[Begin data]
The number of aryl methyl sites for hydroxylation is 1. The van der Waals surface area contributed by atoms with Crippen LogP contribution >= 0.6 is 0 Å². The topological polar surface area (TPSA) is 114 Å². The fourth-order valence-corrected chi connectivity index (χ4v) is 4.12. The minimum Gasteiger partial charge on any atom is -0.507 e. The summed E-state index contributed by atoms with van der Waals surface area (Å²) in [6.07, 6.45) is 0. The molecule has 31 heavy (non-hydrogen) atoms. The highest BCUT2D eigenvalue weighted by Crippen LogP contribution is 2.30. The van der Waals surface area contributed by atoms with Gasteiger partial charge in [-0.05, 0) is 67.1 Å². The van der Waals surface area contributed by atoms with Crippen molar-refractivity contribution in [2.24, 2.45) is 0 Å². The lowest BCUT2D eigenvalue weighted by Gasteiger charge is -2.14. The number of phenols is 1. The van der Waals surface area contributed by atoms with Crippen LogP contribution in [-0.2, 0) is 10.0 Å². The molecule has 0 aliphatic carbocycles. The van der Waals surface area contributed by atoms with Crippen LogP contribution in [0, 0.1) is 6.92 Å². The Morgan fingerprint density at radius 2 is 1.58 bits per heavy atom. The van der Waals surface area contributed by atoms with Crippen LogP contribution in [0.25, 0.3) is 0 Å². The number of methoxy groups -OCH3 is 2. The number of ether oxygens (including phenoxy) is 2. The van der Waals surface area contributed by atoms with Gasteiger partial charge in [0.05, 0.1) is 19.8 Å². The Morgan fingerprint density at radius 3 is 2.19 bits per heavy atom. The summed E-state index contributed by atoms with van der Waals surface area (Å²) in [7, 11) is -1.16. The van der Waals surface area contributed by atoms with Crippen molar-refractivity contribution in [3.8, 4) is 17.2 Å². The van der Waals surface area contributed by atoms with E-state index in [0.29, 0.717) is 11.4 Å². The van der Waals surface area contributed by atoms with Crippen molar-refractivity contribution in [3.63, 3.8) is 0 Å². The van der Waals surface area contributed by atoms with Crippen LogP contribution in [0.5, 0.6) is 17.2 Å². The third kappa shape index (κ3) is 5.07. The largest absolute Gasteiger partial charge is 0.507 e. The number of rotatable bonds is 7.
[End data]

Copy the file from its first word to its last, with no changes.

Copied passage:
The number of aryl methyl sites for hydroxylation is 1. The van der Waals surface area contributed by atoms with Crippen LogP contribution >= 0.6 is 0 Å². The topological polar surface area (TPSA) is 114 Å². The fourth-order valence-corrected chi connectivity index (χ4v) is 4.12. The minimum Gasteiger partial charge on any atom is -0.507 e. The summed E-state index contributed by atoms with van der Waals surface area (Å²) in [6.07, 6.45) is 0. The molecule has 31 heavy (non-hydrogen) atoms. The highest BCUT2D eigenvalue weighted by Crippen LogP contribution is 2.30. The van der Waals surface area contributed by atoms with Gasteiger partial charge in [-0.05, 0) is 67.1 Å². The van der Waals surface area contributed by atoms with Crippen molar-refractivity contribution in [2.24, 2.45) is 0 Å². The lowest BCUT2D eigenvalue weighted by Gasteiger charge is -2.14. The number of phenols is 1. The van der Waals surface area contributed by atoms with Crippen LogP contribution in [-0.2, 0) is 10.0 Å². The molecule has 0 aliphatic carbocycles. The van der Waals surface area contributed by atoms with Crippen LogP contribution in [0, 0.1) is 6.92 Å². The Morgan fingerprint density at radius 2 is 1.58 bits per heavy atom. The van der Waals surface area contributed by atoms with Crippen LogP contribution in [0.25, 0.3) is 0 Å². The number of methoxy groups -OCH3 is 2. The number of ether oxygens (including phenoxy) is 2. The van der Waals surface area contributed by atoms with Gasteiger partial charge in [0.05, 0.1) is 19.8 Å². The Morgan fingerprint density at radius 3 is 2.19 bits per heavy atom. The summed E-state index contributed by atoms with van der Waals surface area (Å²) in [7, 11) is -1.16. The van der Waals surface area contributed by atoms with Crippen molar-refractivity contribution in [3.8, 4) is 17.2 Å². The van der Waals surface area contributed by atoms with E-state index in [0.29, 0.717) is 11.4 Å². The van der Waals surface area contributed by atoms with Crippen molar-refractivity contribution in [3.63, 3.8) is 0 Å². The van der Waals surface area contributed by atoms with Crippen LogP contribution in [0.5, 0.6) is 17.2 Å². The third kappa shape index (κ3) is 5.07. The largest absolute Gasteiger partial charge is 0.507 e. The number of rotatable bonds is 7.